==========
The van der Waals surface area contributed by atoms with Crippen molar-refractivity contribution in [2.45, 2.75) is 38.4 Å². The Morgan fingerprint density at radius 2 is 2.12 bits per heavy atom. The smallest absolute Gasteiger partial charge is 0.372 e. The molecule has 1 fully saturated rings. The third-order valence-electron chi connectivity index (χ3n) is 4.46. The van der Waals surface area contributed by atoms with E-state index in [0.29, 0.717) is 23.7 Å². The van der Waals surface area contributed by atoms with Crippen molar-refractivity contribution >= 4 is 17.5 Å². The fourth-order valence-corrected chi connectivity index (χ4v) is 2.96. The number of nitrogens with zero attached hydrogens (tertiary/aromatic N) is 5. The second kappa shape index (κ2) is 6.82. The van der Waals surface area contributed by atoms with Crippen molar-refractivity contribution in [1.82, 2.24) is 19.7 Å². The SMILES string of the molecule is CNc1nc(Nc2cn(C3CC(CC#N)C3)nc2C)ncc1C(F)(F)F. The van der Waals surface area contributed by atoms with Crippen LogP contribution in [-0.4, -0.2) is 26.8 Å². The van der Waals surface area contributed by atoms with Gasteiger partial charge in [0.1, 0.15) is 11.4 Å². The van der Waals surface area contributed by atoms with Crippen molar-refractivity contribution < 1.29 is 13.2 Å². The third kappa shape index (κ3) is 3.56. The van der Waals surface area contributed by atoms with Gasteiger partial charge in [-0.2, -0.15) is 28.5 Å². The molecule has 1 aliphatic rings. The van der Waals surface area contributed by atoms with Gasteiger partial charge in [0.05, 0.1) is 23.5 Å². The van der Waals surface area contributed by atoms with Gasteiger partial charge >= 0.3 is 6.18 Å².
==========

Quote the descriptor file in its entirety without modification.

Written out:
The van der Waals surface area contributed by atoms with Crippen molar-refractivity contribution in [2.45, 2.75) is 38.4 Å². The Morgan fingerprint density at radius 2 is 2.12 bits per heavy atom. The smallest absolute Gasteiger partial charge is 0.372 e. The molecule has 1 fully saturated rings. The third-order valence-electron chi connectivity index (χ3n) is 4.46. The van der Waals surface area contributed by atoms with E-state index in [0.29, 0.717) is 23.7 Å². The van der Waals surface area contributed by atoms with Crippen molar-refractivity contribution >= 4 is 17.5 Å². The fourth-order valence-corrected chi connectivity index (χ4v) is 2.96. The number of nitrogens with zero attached hydrogens (tertiary/aromatic N) is 5. The second kappa shape index (κ2) is 6.82. The van der Waals surface area contributed by atoms with Crippen molar-refractivity contribution in [1.82, 2.24) is 19.7 Å². The SMILES string of the molecule is CNc1nc(Nc2cn(C3CC(CC#N)C3)nc2C)ncc1C(F)(F)F. The van der Waals surface area contributed by atoms with Crippen LogP contribution in [-0.4, -0.2) is 26.8 Å². The van der Waals surface area contributed by atoms with Gasteiger partial charge in [0.1, 0.15) is 11.4 Å². The van der Waals surface area contributed by atoms with Crippen molar-refractivity contribution < 1.29 is 13.2 Å². The third kappa shape index (κ3) is 3.56. The van der Waals surface area contributed by atoms with Gasteiger partial charge in [-0.2, -0.15) is 28.5 Å². The molecule has 1 aliphatic rings. The van der Waals surface area contributed by atoms with Gasteiger partial charge in [0.05, 0.1) is 23.5 Å². The van der Waals surface area contributed by atoms with Gasteiger partial charge >= 0.3 is 6.18 Å².